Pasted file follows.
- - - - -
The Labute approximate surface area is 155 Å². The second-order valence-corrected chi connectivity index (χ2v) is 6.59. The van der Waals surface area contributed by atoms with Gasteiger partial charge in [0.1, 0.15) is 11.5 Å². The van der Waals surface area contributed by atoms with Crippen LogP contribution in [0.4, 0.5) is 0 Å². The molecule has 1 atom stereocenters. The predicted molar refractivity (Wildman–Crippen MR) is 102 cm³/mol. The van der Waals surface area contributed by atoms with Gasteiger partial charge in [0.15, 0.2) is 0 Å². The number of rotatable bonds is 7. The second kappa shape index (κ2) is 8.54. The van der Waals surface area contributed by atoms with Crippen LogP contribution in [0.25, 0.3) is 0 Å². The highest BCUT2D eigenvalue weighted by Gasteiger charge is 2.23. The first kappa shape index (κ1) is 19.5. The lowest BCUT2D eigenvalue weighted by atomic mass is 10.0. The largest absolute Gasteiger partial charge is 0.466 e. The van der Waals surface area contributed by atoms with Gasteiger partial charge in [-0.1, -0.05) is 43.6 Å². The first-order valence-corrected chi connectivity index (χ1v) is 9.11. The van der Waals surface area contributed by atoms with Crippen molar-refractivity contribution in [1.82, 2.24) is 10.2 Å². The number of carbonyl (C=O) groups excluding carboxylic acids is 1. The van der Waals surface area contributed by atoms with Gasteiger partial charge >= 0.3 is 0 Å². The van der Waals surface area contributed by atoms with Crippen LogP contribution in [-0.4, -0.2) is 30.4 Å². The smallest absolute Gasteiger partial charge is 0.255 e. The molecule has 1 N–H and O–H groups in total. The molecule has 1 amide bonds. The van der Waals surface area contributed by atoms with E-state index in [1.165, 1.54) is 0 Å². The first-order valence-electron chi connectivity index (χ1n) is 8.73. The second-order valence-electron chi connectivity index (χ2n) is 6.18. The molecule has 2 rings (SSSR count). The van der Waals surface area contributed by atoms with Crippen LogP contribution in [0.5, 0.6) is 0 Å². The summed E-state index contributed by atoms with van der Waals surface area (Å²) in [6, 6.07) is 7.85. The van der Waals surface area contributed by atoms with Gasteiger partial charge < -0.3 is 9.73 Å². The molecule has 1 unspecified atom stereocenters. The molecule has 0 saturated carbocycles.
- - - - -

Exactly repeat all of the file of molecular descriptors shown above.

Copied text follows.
The Labute approximate surface area is 155 Å². The second-order valence-corrected chi connectivity index (χ2v) is 6.59. The van der Waals surface area contributed by atoms with Gasteiger partial charge in [0.1, 0.15) is 11.5 Å². The van der Waals surface area contributed by atoms with Crippen LogP contribution in [0.4, 0.5) is 0 Å². The molecule has 1 atom stereocenters. The predicted molar refractivity (Wildman–Crippen MR) is 102 cm³/mol. The van der Waals surface area contributed by atoms with Gasteiger partial charge in [0.15, 0.2) is 0 Å². The number of rotatable bonds is 7. The second kappa shape index (κ2) is 8.54. The van der Waals surface area contributed by atoms with Crippen LogP contribution in [0.25, 0.3) is 0 Å². The highest BCUT2D eigenvalue weighted by Gasteiger charge is 2.23. The first kappa shape index (κ1) is 19.5. The lowest BCUT2D eigenvalue weighted by atomic mass is 10.0. The largest absolute Gasteiger partial charge is 0.466 e. The van der Waals surface area contributed by atoms with Gasteiger partial charge in [-0.1, -0.05) is 43.6 Å². The first-order valence-corrected chi connectivity index (χ1v) is 9.11. The van der Waals surface area contributed by atoms with Crippen molar-refractivity contribution in [1.82, 2.24) is 10.2 Å². The number of carbonyl (C=O) groups excluding carboxylic acids is 1. The van der Waals surface area contributed by atoms with Gasteiger partial charge >= 0.3 is 0 Å². The van der Waals surface area contributed by atoms with Crippen LogP contribution in [-0.4, -0.2) is 30.4 Å². The smallest absolute Gasteiger partial charge is 0.255 e. The molecule has 1 N–H and O–H groups in total. The molecule has 1 amide bonds. The van der Waals surface area contributed by atoms with E-state index in [1.165, 1.54) is 0 Å². The first-order valence-electron chi connectivity index (χ1n) is 8.73. The second-order valence-electron chi connectivity index (χ2n) is 6.18. The molecule has 2 rings (SSSR count). The van der Waals surface area contributed by atoms with Crippen LogP contribution in [0.5, 0.6) is 0 Å². The summed E-state index contributed by atoms with van der Waals surface area (Å²) in [6, 6.07) is 7.85. The van der Waals surface area contributed by atoms with Gasteiger partial charge < -0.3 is 9.73 Å². The molecule has 1 unspecified atom stereocenters. The molecule has 0 saturated carbocycles.